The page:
Located on NH1, Sonipat (also spelt as Sonepat) is barely a 20-minute drive from Delhi’s western border near Narela. When builders first sat on the drawing board to chart the city’s future way back in 2004, they bet heavily on the population of north Delhi, hoping they would follow in the footsteps of astute investors in east Delhi, who had put their money on Noida and Ghaziabad. Also, just as south Delhi had banked on Gurgaon, they assumed that those who had missed the bus in Rohini and adjoining areas would choose Sonipat. An important point, however, was not factored in. The two main drivers of development – connectivity and a thriving economy – were missing in Sonipat.
Little did they realise that a city or town’s growth story could not solely depend on the success of small manufacturing enterprises there. The success of Atlas cycles that catapulted Sonipat to fame, way back in the 1950s, was not enough. For people to move in, for the area to witness a bull run in property prices as seen in some pockets of Gurgaon and Noida, a stronger trigger was required. The slow pace of progress on proposed infrastructure projects such as the KMP Expressway, connectivity with Delhi and lack of IT/ITeS companies in the region only prolonged the growth story. The occupancy level in the existing projects was dismally low and till date hovers around 25% if not less.
The laying of foundation stones at the Rajiv Gandhi Education City, spread over 2000 acres, in Kundli last year and its construction is the first salvo. Sonipat is now being projected as a higher education hub. Chief minister Bhupinder Singh Hooda has said that his government plans to develop many more cities like Gurgaon and that Sonipat is to be the state’s future city. He has also said that once the Delhi Metro reached Narela, the Haryana government will propose its extension up to Kundli-Sonipat. On the Kundli Manesar Palwal (KMP) Expressway, he says he hopes work on it will “start as soon as possible.”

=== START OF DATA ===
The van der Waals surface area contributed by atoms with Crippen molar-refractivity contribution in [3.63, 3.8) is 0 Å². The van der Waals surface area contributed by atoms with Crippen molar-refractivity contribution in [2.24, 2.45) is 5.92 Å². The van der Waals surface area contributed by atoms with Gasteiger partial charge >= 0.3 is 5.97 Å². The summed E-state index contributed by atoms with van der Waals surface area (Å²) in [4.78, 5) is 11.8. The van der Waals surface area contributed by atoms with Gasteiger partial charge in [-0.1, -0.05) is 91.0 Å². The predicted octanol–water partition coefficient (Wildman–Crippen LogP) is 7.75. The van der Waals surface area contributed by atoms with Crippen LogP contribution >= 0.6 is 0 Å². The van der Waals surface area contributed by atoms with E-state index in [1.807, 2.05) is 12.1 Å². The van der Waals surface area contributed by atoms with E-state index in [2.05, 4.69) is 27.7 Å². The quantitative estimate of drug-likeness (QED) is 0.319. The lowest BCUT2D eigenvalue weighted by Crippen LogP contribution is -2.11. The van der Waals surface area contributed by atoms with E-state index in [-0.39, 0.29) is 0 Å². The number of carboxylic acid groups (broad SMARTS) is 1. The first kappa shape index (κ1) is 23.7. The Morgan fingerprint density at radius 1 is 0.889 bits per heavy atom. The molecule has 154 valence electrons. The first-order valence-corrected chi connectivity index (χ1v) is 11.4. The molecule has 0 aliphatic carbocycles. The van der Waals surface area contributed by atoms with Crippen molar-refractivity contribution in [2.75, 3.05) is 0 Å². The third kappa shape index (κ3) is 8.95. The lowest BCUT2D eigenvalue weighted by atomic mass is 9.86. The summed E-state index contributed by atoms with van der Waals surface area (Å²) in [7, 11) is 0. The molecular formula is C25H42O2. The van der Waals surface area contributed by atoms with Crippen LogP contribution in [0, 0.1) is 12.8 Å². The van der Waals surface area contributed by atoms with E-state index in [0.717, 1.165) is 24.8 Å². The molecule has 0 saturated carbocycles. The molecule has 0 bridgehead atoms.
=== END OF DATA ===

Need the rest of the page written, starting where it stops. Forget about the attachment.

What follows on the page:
The question is, can these announcements help the city recover lost ground? Can these developments enable Sonipat to grow at a pace similar to Gurgaon and Noida? The property market in Sonipat has not taken off with the initially anticipated speed due to delay in proposed infrastructure projects. Overall, the region lacks critical mass in terms of population, and it has yet to emerge as a preferred office destination for IT/ITeS organisations, says Santhosh Kumar, CEO - operations, Jones Lang LaSalle India.
On offering financial opportunities, the Kundli-Sonipat belt has offered moderate-to-good returns on investment in absolute terms, though not as good as Noida and Gurgaon. The average plot price today is in excess of R25,000 per sq yard compared to just R5000 per sq yard a few years ago when projects were being first launched here, he says.
On an average, there has been 30-40% appreciation in apartment rates since 2007-2008, implying that the annual property appreciation rate in the Kundli region has been in the range of 6% to 10%. Property in Noida and Gurgaon have more than doubled in the same period, he adds.